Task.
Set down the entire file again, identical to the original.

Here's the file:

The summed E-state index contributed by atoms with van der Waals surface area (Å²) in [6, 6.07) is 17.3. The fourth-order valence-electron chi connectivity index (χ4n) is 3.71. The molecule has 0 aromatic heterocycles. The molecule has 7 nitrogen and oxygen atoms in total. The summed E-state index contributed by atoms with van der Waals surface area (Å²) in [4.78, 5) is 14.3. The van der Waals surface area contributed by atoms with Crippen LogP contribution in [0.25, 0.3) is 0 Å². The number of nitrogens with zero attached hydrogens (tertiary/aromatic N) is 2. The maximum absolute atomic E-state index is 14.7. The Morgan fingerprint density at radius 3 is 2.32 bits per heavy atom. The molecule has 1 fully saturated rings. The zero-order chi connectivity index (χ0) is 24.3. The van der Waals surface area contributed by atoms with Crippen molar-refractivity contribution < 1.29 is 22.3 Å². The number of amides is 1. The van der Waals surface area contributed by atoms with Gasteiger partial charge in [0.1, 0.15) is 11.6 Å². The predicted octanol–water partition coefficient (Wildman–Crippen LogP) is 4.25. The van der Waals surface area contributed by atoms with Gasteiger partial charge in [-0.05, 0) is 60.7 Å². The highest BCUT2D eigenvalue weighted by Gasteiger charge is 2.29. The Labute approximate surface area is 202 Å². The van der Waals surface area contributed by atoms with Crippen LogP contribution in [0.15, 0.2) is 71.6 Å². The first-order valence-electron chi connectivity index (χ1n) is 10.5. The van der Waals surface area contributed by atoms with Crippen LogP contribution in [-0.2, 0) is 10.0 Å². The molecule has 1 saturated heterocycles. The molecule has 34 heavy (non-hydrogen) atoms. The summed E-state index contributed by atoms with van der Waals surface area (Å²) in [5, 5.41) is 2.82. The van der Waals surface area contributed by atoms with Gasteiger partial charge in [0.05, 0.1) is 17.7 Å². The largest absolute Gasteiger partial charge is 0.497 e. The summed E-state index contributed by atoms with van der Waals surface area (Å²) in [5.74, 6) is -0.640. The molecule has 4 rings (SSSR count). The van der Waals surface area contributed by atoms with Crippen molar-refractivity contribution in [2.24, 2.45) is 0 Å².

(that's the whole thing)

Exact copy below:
The summed E-state index contributed by atoms with van der Waals surface area (Å²) in [6, 6.07) is 17.3. The fourth-order valence-electron chi connectivity index (χ4n) is 3.71. The molecule has 0 aromatic heterocycles. The molecule has 7 nitrogen and oxygen atoms in total. The summed E-state index contributed by atoms with van der Waals surface area (Å²) in [4.78, 5) is 14.3. The van der Waals surface area contributed by atoms with Crippen LogP contribution in [0.25, 0.3) is 0 Å². The number of nitrogens with zero attached hydrogens (tertiary/aromatic N) is 2. The maximum absolute atomic E-state index is 14.7. The Morgan fingerprint density at radius 3 is 2.32 bits per heavy atom. The molecule has 1 fully saturated rings. The zero-order chi connectivity index (χ0) is 24.3. The van der Waals surface area contributed by atoms with Crippen molar-refractivity contribution < 1.29 is 22.3 Å². The number of amides is 1. The van der Waals surface area contributed by atoms with Gasteiger partial charge in [0.1, 0.15) is 11.6 Å². The predicted octanol–water partition coefficient (Wildman–Crippen LogP) is 4.25. The van der Waals surface area contributed by atoms with Gasteiger partial charge in [-0.05, 0) is 60.7 Å². The highest BCUT2D eigenvalue weighted by Gasteiger charge is 2.29. The Labute approximate surface area is 202 Å². The van der Waals surface area contributed by atoms with Crippen LogP contribution in [0.15, 0.2) is 71.6 Å². The first-order valence-electron chi connectivity index (χ1n) is 10.5. The van der Waals surface area contributed by atoms with Crippen LogP contribution in [-0.2, 0) is 10.0 Å². The molecule has 1 saturated heterocycles. The molecule has 34 heavy (non-hydrogen) atoms. The summed E-state index contributed by atoms with van der Waals surface area (Å²) in [5, 5.41) is 2.82. The van der Waals surface area contributed by atoms with Gasteiger partial charge in [0.05, 0.1) is 17.7 Å². The largest absolute Gasteiger partial charge is 0.497 e. The summed E-state index contributed by atoms with van der Waals surface area (Å²) in [5.74, 6) is -0.640. The molecule has 4 rings (SSSR count). The van der Waals surface area contributed by atoms with Crippen molar-refractivity contribution in [2.24, 2.45) is 0 Å².